It has happened, finally. The chaos has become internal. The rust virus has spread from the desk to the floppy disk to the hard drive. My mind is about to seize. ALL text looks garbled to me. Words don't ring bells.

On good days I accept it. Chaos is a kind of multi-colored confetti celebration of the fact that man is given as many lifetimes as there are pieces of unidentifiable crap on the desk. No doubt, in one of these lifetimes I will beat this problem. That's how I see it on good days.

But I have so much chaos that there are FEW good days anymore. My days have become stunted by the mess. Imagine the HOURS subtraced FUSSING, ORGANIZING, CLEANING that then yield SHORT, actual, work days which creates a chronic lack of productivity.

One is hampered by forgetting, missing bases, opportunities, clients, creating a lack of cash which in turn creates panic, which creates stress, insomnia and fatigue which caused my eviction from a pretty house in town and exile to an ugly house in remote Van Nuys where clients won't visit me and I have to garden, landscape and decorate this cheap shack all the time to make it tolerable and still, this shack is so ugly nothing works on it so there's hopelessness, a downward spiral all due to CHAOS.

So children, listen here, desk frill is not to be taken lightly. It is a serious black hole into another dimension, a twilight zone that will suck your pride, mind, family, career and home into the zone of melting atoms. Get on top of it before it inhales you into non-beingness. Beat back the tidal wave of disorganized atoms, papers, notes, old scripts and linearize it in boxes,TOSS old papers. Never handle any paper twice. File one neatly every time you see it. Ha! You wouldn't see it if you'd filed it. So that's an impossible instruction.

I guess my mind is gone. Of course, if that is what mess delivers, zen no-mind, (losing one's mind) it may be a good, useful, evolutionary thing, this Chaos. If on a scale of zero to ten, Maya being absolute corruption and the disincarnate soul in Heaven a lofty 10 of absolute perfection, then my travail to end mess is a Zen zipper sliding up and down and everywhere between, an endless 'growth session' where I practice creating order, self-acceptance, self-forgiving, non-irritation, patience, working on a mastery that never comes, just an endless scales or practice, a five-finger exercise, spiraling upward toward a heaven of perfect order, with no arriving, ever, a school with no 3 o' clock bell, ever. From that perspective, striving for order is like life itself. Hopeless and tedious. So how can any part of life be better than life at a total? It is an unanswerable thesis. Why bother trying for order? It wasn't our destiny down here. And then, I look at the center of the sunflower I picked this morning. An immaculate, perfect spiral. So the sorry truth is that a vegetable can do it but a human can't.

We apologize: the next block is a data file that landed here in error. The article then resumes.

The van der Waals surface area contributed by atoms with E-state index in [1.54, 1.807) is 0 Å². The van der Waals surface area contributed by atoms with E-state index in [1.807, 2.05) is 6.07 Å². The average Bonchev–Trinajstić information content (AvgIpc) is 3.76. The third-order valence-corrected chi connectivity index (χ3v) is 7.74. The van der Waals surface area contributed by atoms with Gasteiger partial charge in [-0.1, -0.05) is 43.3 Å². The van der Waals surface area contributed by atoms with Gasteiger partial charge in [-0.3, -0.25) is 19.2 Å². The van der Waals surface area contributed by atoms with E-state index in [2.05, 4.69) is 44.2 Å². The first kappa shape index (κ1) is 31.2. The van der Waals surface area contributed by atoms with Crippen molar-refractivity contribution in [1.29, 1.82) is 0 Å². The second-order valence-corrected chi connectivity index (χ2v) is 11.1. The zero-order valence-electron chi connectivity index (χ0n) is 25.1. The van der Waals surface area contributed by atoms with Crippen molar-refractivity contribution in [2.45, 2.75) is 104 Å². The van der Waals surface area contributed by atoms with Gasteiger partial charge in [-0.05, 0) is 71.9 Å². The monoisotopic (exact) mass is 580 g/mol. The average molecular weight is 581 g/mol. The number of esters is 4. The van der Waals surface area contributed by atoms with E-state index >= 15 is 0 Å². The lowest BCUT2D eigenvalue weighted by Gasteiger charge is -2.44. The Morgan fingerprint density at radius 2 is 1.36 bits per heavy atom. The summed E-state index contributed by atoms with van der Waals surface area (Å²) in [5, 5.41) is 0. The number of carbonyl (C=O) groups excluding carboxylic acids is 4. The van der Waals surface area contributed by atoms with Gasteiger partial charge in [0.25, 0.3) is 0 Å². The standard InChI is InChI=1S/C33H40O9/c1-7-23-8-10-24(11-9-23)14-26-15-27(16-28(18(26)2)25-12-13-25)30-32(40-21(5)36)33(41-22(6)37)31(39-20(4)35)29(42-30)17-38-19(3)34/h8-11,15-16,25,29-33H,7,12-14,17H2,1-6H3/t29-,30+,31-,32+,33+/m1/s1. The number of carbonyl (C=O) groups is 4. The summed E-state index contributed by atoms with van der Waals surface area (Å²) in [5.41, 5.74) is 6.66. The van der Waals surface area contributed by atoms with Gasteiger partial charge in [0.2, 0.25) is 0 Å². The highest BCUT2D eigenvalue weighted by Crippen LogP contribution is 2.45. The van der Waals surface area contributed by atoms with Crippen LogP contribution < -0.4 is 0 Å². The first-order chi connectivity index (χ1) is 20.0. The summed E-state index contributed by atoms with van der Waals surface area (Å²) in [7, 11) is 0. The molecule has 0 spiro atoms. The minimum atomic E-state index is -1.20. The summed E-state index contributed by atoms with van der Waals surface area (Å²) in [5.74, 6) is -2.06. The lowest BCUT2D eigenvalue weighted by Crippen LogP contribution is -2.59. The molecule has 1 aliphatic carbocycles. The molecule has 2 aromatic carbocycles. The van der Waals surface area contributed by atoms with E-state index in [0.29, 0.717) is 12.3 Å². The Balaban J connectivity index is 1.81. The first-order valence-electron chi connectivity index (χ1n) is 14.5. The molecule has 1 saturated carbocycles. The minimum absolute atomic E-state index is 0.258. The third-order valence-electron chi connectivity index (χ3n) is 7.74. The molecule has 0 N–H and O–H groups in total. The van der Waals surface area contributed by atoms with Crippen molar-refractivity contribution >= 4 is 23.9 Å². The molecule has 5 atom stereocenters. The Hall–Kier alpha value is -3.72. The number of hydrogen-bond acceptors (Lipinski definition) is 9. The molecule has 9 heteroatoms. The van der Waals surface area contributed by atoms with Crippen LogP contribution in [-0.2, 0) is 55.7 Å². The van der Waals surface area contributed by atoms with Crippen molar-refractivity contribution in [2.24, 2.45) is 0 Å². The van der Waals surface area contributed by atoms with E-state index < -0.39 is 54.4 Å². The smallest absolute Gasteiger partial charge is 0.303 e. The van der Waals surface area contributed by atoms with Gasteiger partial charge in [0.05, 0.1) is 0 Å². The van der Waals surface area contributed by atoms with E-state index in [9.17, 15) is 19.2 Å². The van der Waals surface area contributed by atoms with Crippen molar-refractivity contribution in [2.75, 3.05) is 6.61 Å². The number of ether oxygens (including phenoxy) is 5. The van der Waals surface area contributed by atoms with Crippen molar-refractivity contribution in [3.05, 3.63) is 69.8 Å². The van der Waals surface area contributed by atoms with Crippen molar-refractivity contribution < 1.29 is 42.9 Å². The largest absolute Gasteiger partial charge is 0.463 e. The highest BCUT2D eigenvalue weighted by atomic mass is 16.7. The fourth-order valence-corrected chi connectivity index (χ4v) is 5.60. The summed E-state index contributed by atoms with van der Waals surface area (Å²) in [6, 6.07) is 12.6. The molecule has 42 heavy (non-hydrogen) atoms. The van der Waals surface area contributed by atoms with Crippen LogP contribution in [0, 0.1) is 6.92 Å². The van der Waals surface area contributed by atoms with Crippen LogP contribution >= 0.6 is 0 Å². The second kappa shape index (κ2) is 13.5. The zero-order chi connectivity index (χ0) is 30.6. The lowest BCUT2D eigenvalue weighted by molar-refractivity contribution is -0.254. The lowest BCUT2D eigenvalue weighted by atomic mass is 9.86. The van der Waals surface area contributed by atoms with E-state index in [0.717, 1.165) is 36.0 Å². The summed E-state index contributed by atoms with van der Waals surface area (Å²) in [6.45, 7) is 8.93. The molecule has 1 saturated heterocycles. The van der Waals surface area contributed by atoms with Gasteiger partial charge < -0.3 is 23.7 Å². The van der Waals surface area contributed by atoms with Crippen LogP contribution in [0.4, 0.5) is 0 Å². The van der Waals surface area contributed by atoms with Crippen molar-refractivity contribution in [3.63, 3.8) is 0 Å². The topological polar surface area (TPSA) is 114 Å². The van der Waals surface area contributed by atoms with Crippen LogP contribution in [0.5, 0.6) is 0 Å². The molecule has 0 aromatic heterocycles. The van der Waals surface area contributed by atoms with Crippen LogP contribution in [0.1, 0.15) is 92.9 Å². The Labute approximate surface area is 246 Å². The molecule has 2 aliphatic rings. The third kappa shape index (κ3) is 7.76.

Am quitting. Have to go to the healthfood store for a bag of fresh, raw sunflower seeds. Maybe if I eat perfect order, I can become it.